(Photo)Electrochemically Prepared Organic/Inorganic Hybrid Assemblies for Energy Conversion and Storage

Wednesday, 27 May 2015: 16:20
Lake Erie (Hilton Chicago)
C. Janáky (University of Szeged), K. Rajeshwar (University of Texas), and G. F. Samu (University of Szeged)
Hybrid materials based on organic conjugated polymers and inorganic nanostructures have been at the leading edge of research and development. Hybridization of metal oxide semiconductors with conducting polymers is particularly interesting, since a wide range of properties can be combined with the properties of the polymer. TiO2, ZnO, WO3, Fe3O4, V2O5, MoO3 etc. are often combined with different polymers (most importantly with thiophene-derivatives, polypyrrole, and polyaniline). Such hybrid assemblies are promising candidates for utilization in various energy related applications such as solar cells, (photo)-electrocatalysts, supercapacitors and Li-ion batteries.

As summarized in our recent review article, photo(electrodeposition) can be a particularly powerful tool for the in situ polymerization on a nanostructured electrode.1 In principle, the intrinsic electroactivity of the monomers can be exploited to electropolymerize them on an inorganic semiconductor as the working electrode substrate. In this paper we present various examples of hybrid materials based on TiO2 nanotubes and nanoporous WO3, in combination with conjugated polymers as PEDOT, polyaniline2,3 and polypyrrole4. Galvanostatic, potentiostatic and potentiodynamic growth methods will be presented. The limitations of such procedures will be emphasized and generalized solutions will be given to overcome the difficulties arising from the limited conductivity of the nanostructured working electrodes. In the second part of the talk, selected examples from our laboratories will be presented, on how there hybrid assemblies can be used in (i) solar energy harvesting, (ii) electrochemical energy storage in supercapacitors.

In the first example, we show how ternary composite materials can be applied in solar energy conversion, in solid-state DSSCs. Through the careful control over the composition and morphology of these hybrid materials we aim to make improvements in: light absorption, interfaces (charge separation), and charge transport. Such architectures contain: (i) an oxide SC with organized nanoscale structure, (ii) a QD sensitizer (chalcogenide/perovskite quantum dots) anchored on the oxide surface and (iii) an organic CP. Electrochemical anodization was employed to synthesize interconnected oxide SCs, such as TiO2 nanotube arrays, nanoporous WO3, or Nb2O5 nanoveins. These architectures have several beneficial properties, most importantly the: (i) efficient pathway for electron transfer; (ii) optimized light propagation through the architecture; (iii) substantial surface area while maintaining structural order; and (iv) optimized charge carrier collection. As the second step, the sensitizer was anchored onto the oxide surface either through hydrothermal synthesis. As the last step, the CP component was in situ generated inside the decorated oxide nanostructure, using novel electrochemical and photoelectrochemical methods.5 These methods result in high pore-filling ratios, and in an intimate contact between the organic and inorganic components, both at the physical and electronic level which is likely to contribute to an improved solar cell performance.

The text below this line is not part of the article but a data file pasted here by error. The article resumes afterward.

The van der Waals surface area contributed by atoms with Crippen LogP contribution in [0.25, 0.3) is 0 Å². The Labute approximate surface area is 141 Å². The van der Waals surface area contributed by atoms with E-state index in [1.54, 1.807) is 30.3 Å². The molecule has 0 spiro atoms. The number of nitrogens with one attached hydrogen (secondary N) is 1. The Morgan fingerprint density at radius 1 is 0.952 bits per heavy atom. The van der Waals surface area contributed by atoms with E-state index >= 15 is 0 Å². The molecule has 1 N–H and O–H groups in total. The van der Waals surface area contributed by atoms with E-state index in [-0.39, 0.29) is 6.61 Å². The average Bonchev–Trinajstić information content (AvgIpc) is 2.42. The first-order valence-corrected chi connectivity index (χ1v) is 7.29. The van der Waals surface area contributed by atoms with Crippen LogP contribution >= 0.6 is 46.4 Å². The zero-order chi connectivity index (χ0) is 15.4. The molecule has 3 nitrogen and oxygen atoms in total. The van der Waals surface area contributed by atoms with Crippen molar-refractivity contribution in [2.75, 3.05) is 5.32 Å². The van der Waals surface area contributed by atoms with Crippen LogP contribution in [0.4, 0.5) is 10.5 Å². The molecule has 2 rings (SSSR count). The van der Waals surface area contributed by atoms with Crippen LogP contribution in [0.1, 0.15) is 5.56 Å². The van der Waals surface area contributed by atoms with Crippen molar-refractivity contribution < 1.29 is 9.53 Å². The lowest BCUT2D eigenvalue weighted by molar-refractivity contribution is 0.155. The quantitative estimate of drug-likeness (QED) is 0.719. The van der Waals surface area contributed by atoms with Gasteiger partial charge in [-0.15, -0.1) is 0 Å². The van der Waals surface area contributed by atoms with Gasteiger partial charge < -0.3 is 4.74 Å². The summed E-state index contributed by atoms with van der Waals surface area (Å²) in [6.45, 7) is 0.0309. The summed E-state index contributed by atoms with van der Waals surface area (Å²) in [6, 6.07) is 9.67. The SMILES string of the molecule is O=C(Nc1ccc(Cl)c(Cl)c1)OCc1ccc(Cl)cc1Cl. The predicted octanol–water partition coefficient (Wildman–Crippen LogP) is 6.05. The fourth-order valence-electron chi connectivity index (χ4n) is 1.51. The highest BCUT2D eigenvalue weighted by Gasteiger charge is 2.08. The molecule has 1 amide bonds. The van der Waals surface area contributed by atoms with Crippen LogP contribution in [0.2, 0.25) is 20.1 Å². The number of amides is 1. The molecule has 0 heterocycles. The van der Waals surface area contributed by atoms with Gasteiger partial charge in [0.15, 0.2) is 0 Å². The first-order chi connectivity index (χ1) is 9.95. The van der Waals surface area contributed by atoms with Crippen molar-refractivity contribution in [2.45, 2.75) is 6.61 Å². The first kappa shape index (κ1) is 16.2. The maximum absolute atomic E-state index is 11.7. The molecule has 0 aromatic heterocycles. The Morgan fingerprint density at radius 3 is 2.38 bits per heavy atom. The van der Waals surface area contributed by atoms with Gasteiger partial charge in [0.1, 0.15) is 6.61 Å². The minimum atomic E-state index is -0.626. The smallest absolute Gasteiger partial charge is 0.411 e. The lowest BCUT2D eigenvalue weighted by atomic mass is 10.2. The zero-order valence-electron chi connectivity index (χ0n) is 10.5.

In the second example we briefly present examples for the electrosynthesis SC/CP composite materials for supercapacitors. WO3 / polyaniline nanohybrids were synthesized with various composition and morphology. Charge storage properties of these materials were subsequently evaluated by both cyclic voltammetry and galvanostatic charge discharge measurements. Structure-property relationships were established and will be discussed. 


(1)           C. Janáky, K. Rajeshwar, Prog. Pol. Sci. in press, DOI: 10.1016/j.progpolymsci.2014.10.003

(2)           Janáky, C. ; Chanmanee, W.; de Tacconi, N. R.; Rajeshwar, K. J. Phys. Chem. C  2012, 116, 4234-4242.

(3)           Janáky, C. ; Chanmanee, W.; de Tacconi, N. R.;  Rajeshwar, K. J. Phys. Chem. C  2012, 116, 19145-19155.

(4)           Janáky, C. ; Chanmanee, W.; Rajeshwar, K. Electrochimica Acta  2014, 122, 323-329.

(5)           Samu, G. F. ; Visy, C.; Subramanian, RV; Sarker, S; Rajeshwar, K.; Janáky, C. Electrochimica Acta  2015151, 467-476.